When beautiful, reckless Southern belle Zelda Sayre meets F. Scott Fitzgerald at a country club dance in 1918, she is seventeen years old and he is a young army lieutenant stationed in Alabama. Before long, the “ungettable” Zelda has fallen for him despite his unsuitability: Scott isn’t wealthy or prominent or even a Southerner, and keeps insisting, absurdly, that his writing will bring him both fortune and fame. Her father is deeply unimpressed. But after Scott sells his first novel, This Side of Paradise, to Scribner’s, Zelda optimistically boards a train north, to marry him in the vestry of St. Patrick’s Cathedral and take the rest as it comes.

What comes, here at the dawn of the Jazz Age, is unimagined attention and success and celebrity that will make Scott and Zelda legends in their own time. Everyone wants to meet the dashing young author of the scandalous novel―and his witty, perhaps even more scandalous wife. Zelda bobs her hair, adopts daring new fashions, and revels in this wild new world. Each place they go becomes a playground: New York City, Long Island, Hollywood, Paris, and the French Riviera―where they join the endless party of the glamorous, sometimes doomed Lost Generation that includes Ernest Hemingway, Sara and Gerald Murphy, and Gertrude Stein.

Everything seems new and possible. Troubles, at first, seem to fade like morning mist. But not even Jay Gatsby’s parties go on forever. Who is Zelda, other than the wife of a famous―sometimes infamous―husband? How can she forge her own identity while fighting her demons and Scott’s, too? With brilliant insight and imagination, Therese Anne Fowler’s New York Times bestseller brings us Zelda’s irresistible story as she herself might have told it.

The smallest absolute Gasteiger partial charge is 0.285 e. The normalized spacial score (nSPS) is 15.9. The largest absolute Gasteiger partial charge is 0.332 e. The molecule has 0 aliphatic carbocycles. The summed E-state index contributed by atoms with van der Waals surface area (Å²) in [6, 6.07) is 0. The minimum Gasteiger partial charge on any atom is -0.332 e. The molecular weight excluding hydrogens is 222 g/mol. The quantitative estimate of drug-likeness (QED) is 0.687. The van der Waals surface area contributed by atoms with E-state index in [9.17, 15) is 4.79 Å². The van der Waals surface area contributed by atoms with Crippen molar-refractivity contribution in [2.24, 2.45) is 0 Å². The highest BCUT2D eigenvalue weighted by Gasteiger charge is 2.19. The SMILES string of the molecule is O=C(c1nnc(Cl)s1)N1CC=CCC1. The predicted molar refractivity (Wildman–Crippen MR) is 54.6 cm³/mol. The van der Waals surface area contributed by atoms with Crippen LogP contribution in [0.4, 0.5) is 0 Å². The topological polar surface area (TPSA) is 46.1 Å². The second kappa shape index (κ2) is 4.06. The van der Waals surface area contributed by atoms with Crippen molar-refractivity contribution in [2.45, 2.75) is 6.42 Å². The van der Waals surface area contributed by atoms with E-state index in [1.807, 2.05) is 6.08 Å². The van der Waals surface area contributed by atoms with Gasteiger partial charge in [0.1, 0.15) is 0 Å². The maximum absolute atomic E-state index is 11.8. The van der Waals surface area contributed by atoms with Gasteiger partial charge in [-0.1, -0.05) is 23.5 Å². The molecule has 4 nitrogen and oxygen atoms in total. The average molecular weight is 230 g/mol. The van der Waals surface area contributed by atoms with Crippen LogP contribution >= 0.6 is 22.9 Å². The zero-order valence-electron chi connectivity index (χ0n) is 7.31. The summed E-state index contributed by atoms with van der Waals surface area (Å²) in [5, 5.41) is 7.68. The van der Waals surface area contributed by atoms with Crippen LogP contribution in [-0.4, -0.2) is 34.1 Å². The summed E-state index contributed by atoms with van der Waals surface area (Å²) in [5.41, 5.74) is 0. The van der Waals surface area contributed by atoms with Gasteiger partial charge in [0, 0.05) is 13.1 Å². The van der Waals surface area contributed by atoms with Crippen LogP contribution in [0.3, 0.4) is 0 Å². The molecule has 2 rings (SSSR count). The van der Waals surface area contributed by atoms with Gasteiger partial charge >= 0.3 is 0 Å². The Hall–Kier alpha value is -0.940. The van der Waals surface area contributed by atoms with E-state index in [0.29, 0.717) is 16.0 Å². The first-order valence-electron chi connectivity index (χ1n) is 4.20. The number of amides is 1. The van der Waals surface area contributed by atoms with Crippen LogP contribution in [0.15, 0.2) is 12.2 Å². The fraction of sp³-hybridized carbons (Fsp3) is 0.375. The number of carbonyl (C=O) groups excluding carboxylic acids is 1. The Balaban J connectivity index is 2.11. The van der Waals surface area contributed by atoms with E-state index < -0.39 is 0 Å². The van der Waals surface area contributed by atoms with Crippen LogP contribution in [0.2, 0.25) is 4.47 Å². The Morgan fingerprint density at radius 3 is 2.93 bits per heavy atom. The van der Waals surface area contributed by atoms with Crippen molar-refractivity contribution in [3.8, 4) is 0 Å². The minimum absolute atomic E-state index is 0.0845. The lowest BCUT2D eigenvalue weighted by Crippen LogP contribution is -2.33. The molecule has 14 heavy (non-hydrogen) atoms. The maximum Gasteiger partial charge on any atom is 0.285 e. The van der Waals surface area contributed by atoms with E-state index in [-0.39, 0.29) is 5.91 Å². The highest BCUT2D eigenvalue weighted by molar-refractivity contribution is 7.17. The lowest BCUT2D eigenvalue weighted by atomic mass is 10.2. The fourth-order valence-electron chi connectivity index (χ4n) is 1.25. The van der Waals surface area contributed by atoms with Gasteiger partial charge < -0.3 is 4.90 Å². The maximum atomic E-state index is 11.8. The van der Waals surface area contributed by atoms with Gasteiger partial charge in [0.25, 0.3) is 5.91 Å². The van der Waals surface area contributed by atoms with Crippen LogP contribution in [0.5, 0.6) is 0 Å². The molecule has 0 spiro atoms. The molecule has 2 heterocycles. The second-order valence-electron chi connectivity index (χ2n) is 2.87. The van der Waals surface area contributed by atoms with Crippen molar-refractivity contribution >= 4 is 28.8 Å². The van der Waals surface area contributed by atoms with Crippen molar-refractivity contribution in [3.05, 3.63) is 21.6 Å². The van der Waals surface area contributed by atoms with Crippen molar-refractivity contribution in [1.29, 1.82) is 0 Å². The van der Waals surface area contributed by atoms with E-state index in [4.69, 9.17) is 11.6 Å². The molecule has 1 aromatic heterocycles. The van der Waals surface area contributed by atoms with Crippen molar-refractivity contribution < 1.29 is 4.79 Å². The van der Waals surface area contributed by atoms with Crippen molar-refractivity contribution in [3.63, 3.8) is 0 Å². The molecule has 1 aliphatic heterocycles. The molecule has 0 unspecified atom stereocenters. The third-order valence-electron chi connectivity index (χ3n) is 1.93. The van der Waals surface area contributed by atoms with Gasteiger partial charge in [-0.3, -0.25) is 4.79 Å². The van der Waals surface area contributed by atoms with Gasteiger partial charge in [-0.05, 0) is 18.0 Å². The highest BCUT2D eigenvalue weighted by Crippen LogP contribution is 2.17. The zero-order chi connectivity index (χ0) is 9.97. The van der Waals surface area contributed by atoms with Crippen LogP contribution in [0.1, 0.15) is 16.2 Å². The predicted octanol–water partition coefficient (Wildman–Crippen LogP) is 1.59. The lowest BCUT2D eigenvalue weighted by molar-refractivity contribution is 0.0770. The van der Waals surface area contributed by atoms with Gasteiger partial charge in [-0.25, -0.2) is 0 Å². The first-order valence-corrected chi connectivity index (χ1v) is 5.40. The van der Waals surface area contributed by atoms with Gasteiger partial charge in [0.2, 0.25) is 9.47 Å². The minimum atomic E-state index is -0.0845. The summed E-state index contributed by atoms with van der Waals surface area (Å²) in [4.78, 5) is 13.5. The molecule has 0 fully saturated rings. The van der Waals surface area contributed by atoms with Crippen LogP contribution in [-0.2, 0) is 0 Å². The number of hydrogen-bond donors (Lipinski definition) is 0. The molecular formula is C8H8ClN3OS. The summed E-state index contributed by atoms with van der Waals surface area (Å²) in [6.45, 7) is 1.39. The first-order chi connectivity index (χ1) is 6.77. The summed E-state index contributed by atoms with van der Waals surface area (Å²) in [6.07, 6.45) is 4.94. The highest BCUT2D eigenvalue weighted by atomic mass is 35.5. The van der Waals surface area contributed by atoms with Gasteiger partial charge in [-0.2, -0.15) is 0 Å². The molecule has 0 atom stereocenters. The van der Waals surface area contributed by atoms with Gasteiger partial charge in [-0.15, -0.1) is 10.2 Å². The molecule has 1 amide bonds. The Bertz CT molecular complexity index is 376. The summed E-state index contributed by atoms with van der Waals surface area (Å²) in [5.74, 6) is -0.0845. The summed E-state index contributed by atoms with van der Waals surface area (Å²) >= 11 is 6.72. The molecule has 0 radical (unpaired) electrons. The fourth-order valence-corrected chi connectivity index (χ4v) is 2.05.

My Thoughts: So much has been written about Scott and Zelda, about their party lifestyle, their drinking, the craziness…

But Z: A Novel of Zelda Fitzgerald, narrated in Zelda’s imagined first person voice, offers a depth that I haven’t found in other books about her…and them.

I could sense her emotions, her desires, and the sadness that lingered whenever she felt overlooked or tossed aside. I felt rage at the injustice of Scott taking credit for her writings when, at times, his own failed to materialize. His rationalizations might have made sense if he had been more productive, but the excuse that his name on her work would make it more legitimate seemed like his ego talking.

Of course, in the beginning, they were the Golden Couple…romantic, gorgeous, and living a lavish lifestyle. Then they were gallivanting all over Europe, partying with the artistic set, and for a while it seemed as if nothing could stop them.

Based on the true story of their lives, we know there will be no happy ending. But I loved reading about their journey along the way, especially hers. I believe that the era in which Scott and Zelda lived defined much of the path for Zelda, with mental health professionals determining that wellness for a woman meant being a “good wife,” subject to her husband’s needs. An impossible role for a woman like Zelda, in my opinion. A 5 star read.***


    1. Thanks, Susan, and I saw a different side of Zelda than I’ve seen in other books, and I am convinced that the mental health professionals had it wrong. She was probably bipolar, not schizophrenic, a common misdiagnosis back in the day. Plus…their idea of mental wellness was ridiculous (a wife bowing down to her husband!) LOL.

      Liked by 1 person


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